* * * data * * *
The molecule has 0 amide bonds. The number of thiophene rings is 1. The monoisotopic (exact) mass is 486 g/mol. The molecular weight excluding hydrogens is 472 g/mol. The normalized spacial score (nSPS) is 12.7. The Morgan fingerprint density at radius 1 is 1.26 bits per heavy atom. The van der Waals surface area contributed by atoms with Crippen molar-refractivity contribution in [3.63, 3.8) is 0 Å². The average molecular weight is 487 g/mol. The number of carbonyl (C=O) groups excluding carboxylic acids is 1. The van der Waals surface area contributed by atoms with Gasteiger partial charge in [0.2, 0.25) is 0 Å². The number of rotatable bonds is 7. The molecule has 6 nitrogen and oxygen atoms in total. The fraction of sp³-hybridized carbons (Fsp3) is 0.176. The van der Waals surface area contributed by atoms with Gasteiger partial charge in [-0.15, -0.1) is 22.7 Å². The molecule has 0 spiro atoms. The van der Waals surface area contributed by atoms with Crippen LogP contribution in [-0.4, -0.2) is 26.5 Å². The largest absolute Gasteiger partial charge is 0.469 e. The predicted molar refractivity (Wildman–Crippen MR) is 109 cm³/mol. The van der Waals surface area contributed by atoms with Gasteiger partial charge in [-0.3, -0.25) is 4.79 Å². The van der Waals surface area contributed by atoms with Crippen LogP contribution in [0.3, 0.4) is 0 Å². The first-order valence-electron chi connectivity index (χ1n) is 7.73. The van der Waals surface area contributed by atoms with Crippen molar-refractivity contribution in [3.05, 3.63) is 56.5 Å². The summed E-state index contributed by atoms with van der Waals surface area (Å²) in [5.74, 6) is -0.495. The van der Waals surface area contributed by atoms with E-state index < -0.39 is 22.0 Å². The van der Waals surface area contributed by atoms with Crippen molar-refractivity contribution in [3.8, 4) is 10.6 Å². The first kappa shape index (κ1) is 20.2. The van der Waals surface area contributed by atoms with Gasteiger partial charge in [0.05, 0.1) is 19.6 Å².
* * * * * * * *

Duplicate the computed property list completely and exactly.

The molecule has 0 amide bonds. The number of thiophene rings is 1. The monoisotopic (exact) mass is 486 g/mol. The molecular weight excluding hydrogens is 472 g/mol. The normalized spacial score (nSPS) is 12.7. The Morgan fingerprint density at radius 1 is 1.26 bits per heavy atom. The van der Waals surface area contributed by atoms with Crippen molar-refractivity contribution in [3.63, 3.8) is 0 Å². The average molecular weight is 487 g/mol. The number of carbonyl (C=O) groups excluding carboxylic acids is 1. The van der Waals surface area contributed by atoms with Gasteiger partial charge in [0.2, 0.25) is 0 Å². The number of rotatable bonds is 7. The molecule has 6 nitrogen and oxygen atoms in total. The fraction of sp³-hybridized carbons (Fsp3) is 0.176. The van der Waals surface area contributed by atoms with Gasteiger partial charge in [-0.15, -0.1) is 22.7 Å². The molecule has 0 spiro atoms. The van der Waals surface area contributed by atoms with Crippen LogP contribution in [-0.4, -0.2) is 26.5 Å². The largest absolute Gasteiger partial charge is 0.469 e. The predicted molar refractivity (Wildman–Crippen MR) is 109 cm³/mol. The van der Waals surface area contributed by atoms with Gasteiger partial charge in [-0.3, -0.25) is 4.79 Å². The van der Waals surface area contributed by atoms with Crippen LogP contribution in [0.3, 0.4) is 0 Å². The first-order valence-electron chi connectivity index (χ1n) is 7.73. The van der Waals surface area contributed by atoms with Crippen molar-refractivity contribution in [3.05, 3.63) is 56.5 Å². The summed E-state index contributed by atoms with van der Waals surface area (Å²) in [5.74, 6) is -0.495. The van der Waals surface area contributed by atoms with E-state index < -0.39 is 22.0 Å². The van der Waals surface area contributed by atoms with Crippen molar-refractivity contribution in [3.8, 4) is 10.6 Å². The first kappa shape index (κ1) is 20.2. The van der Waals surface area contributed by atoms with Gasteiger partial charge in [0.05, 0.1) is 19.6 Å².